California now leads the nation in bicycle traffic fatalities despite efforts to increase awareness for cyclists among drivers. In the vast majority of these accidents, there is usually negligence involved when determining who was at fault for the accident. Depending on the circumstances, it may be the driver, the cyclist, or both found at fault. While vehicles are heavier, larger, and more powerful than bicycles and are sometimes at a disadvantage for spotting cyclists, the truth is drivers aren’t necessarily more likely than bicyclists to cause an accident.
Proving who was at fault in a bicycle accident is the same as in an accident involving two vehicles: which party violated through duty of care and behaved negligently in a way that contributed to the accident? Bicyclists are subject to the same rules on the road as cars as well as additional bicycle-specific laws. Drivers can be found at fault for a bicycle accident if they violated traffic laws, but bicyclists can also be found completely or partially at fault for an accident. Under California law, failing to wear a helmet is not considered evidence of a bicyclists negligence, but a cyclist can be negligent in other ways:
- Failing to follow traffic rules like riding on the wrong side of the road
- Failing to signal before turning
- Using a phone while cycling
- Failing to wear front and rear deflectors at night
- Failing to stop at a stop sign
It’s important to remember that bicyclists must follow the same traffic rules as drivers, including stopping at traffic lights and stop signs, signaling turns, and riding on the right side of the road.
Bicyclists can be found liable for an accident if they were under the influence of alcohol, just as with drivers. According to the Insurance Institute for Highway Safety, 23% of bicyclists killed in traffic accidents in 2015 had blood alcohol concentrations (BACs) of at least 0.08 percent, the legal limit.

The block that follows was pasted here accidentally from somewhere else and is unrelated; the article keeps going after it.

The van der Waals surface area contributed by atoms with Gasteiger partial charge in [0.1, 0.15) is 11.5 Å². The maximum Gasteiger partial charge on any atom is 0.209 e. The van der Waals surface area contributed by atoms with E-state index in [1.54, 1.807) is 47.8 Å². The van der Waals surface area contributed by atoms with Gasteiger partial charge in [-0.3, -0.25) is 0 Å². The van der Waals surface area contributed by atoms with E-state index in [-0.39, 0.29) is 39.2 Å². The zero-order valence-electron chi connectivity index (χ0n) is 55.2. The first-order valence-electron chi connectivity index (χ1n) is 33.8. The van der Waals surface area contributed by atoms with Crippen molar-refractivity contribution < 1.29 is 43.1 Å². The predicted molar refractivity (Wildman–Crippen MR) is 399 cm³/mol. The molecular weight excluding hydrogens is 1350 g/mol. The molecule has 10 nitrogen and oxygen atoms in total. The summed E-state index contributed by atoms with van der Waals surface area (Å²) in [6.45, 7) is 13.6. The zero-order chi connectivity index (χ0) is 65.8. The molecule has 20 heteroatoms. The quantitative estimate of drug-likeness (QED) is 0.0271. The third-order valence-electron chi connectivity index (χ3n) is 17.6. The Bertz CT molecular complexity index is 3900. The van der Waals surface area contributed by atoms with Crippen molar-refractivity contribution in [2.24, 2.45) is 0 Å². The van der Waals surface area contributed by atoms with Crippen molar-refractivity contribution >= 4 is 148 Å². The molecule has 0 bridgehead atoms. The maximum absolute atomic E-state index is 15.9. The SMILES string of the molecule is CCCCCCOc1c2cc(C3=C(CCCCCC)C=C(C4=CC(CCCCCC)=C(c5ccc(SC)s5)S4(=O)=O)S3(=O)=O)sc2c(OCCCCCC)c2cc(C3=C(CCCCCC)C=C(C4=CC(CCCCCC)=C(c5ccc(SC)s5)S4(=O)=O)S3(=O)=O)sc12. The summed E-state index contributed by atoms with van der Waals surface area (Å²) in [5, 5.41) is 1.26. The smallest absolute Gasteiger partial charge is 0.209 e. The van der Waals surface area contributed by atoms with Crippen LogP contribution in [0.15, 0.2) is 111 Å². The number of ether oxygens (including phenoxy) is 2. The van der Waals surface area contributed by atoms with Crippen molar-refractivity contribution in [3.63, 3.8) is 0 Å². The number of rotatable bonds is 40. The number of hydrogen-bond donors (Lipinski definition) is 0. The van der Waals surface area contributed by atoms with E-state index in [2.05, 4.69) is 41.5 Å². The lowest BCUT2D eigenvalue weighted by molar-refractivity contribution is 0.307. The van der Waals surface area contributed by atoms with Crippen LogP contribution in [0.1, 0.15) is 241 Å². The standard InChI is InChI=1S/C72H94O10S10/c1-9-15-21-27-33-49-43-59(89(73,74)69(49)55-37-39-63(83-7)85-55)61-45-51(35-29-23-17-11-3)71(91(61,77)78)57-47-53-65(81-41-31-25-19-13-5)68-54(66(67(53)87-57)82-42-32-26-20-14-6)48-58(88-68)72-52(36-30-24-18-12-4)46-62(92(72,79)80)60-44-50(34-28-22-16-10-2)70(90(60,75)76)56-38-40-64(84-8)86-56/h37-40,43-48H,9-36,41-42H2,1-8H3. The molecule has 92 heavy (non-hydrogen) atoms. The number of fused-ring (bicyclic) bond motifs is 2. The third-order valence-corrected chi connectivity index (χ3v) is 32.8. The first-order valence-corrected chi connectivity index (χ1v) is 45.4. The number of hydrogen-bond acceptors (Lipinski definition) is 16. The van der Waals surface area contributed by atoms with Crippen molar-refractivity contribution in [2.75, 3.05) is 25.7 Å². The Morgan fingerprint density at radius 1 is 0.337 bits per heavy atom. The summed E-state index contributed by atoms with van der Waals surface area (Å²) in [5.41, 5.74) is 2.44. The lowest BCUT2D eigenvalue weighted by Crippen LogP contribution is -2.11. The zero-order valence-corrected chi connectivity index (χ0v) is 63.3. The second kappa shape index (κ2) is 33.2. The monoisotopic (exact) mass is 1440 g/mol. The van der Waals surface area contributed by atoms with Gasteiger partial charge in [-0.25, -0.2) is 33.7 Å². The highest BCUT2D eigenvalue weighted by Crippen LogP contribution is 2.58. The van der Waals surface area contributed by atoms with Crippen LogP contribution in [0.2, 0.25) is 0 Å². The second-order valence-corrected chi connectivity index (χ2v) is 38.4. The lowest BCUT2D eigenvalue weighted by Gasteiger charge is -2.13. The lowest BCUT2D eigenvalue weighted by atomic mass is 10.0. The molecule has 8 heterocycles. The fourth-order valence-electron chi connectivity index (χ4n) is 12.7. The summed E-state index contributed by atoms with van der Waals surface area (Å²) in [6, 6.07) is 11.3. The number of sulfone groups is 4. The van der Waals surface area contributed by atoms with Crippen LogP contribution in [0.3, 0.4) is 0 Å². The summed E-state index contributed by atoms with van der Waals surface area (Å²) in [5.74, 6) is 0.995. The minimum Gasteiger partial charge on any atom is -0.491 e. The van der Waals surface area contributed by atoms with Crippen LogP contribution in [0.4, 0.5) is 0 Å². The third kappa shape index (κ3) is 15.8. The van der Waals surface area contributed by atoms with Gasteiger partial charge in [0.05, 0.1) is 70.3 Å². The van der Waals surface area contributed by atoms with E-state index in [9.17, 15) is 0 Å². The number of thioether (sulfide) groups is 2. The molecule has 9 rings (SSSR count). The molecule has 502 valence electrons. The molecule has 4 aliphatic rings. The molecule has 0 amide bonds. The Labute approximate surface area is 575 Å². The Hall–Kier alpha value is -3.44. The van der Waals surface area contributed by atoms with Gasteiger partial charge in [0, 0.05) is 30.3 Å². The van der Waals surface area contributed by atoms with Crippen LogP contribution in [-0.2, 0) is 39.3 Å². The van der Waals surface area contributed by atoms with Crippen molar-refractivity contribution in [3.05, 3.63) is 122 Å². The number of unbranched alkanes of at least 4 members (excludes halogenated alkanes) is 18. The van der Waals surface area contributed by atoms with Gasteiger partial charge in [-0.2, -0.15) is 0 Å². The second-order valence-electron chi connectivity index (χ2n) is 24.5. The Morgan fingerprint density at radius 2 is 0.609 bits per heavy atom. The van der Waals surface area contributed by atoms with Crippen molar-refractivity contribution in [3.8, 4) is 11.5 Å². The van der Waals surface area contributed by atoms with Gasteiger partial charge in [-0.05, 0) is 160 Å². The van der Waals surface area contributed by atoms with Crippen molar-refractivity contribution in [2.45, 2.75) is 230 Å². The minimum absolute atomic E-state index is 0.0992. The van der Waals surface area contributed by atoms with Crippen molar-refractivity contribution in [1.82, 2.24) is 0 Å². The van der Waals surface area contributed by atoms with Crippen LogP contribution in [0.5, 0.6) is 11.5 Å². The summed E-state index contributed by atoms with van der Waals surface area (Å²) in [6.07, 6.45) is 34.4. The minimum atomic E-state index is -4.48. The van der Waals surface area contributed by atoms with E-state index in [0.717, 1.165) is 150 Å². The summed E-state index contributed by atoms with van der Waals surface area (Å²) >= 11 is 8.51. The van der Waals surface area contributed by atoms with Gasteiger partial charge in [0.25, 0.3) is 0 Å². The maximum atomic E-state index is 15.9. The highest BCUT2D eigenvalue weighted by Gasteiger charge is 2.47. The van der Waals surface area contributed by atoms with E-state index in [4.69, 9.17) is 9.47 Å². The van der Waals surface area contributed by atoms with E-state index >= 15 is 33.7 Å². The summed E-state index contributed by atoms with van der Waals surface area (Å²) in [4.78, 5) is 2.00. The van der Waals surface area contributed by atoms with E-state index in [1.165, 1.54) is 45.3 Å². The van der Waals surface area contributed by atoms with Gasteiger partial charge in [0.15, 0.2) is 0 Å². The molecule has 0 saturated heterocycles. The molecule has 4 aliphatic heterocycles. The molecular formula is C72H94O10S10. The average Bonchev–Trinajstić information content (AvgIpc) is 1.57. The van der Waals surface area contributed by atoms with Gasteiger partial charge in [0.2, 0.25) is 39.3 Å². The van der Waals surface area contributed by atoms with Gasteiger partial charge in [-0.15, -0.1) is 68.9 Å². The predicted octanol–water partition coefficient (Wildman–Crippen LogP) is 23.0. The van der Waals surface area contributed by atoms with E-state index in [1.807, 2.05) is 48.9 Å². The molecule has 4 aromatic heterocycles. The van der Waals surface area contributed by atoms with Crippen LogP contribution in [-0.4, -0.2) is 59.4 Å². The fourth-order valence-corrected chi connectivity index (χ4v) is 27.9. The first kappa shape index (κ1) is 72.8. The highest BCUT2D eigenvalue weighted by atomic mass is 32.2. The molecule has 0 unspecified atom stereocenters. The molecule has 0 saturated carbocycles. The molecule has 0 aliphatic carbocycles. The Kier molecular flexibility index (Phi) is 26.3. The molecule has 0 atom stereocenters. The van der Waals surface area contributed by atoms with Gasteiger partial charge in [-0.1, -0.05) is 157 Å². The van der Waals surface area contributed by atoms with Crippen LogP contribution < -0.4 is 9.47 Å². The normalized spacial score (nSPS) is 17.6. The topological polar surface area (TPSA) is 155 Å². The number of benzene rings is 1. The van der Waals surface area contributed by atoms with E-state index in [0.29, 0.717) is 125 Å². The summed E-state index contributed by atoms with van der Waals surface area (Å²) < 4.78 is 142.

A driver may be liable for the accident by:
- Failing to yield to a cyclist turning left or right
- Driving in or obstructing a bike lane
- Passing a bicyclist with less than three feet of clearance
Drivers aren’t assumed at fault in bicycle accidents. According to a study of more than 2,500 accident reports on bicycle accidents in San Diego County between 2011 and 2014, the cyclist was found at fault 56% of the time. Many of these cases involved riding on the wrong side of the road, and violations of right of way involving a bicyclist who cut in front of a vehicle or just rode right through a red light or stop sign.
When drivers were at fault in these accidents, the most common reasons were violations of right of way and improper turns.
Drivers and bicyclists can also share liability in an accident under comparative negligence laws. If a bicyclist is found 100% at fault for an accident, he or she is unable to recover damages for injuries suffered in an accident. If both parties share negligence, any award the bicyclist will receive will reflect this “comparative negligence.” As an example, if a bicyclist suffers $100,000 in damages in an accident but is found 30% liable, the award will be reduced to $70,000.
If you are partially at fault for a bicycle accident, you still have the right to seek compensation. In these cases, it’s especially important to investigate the accident and build your case with the help of an experienced injury lawyer as your settlement or verdict will be reduced based on your comparative negligence.
Contact a Los Angeles Bicycle Accident Lawyer
Bicycle accidents can lead to very severe injuries, many of which can be life-changing. If you have been involved in a bicycle accident, don’t assume that the driver is automatically liable. Liability in these cases must be proved just as with car accidents. An experienced bicycle accident injury lawyer can help you build your case and protect your rights to seek the compensation you deserve.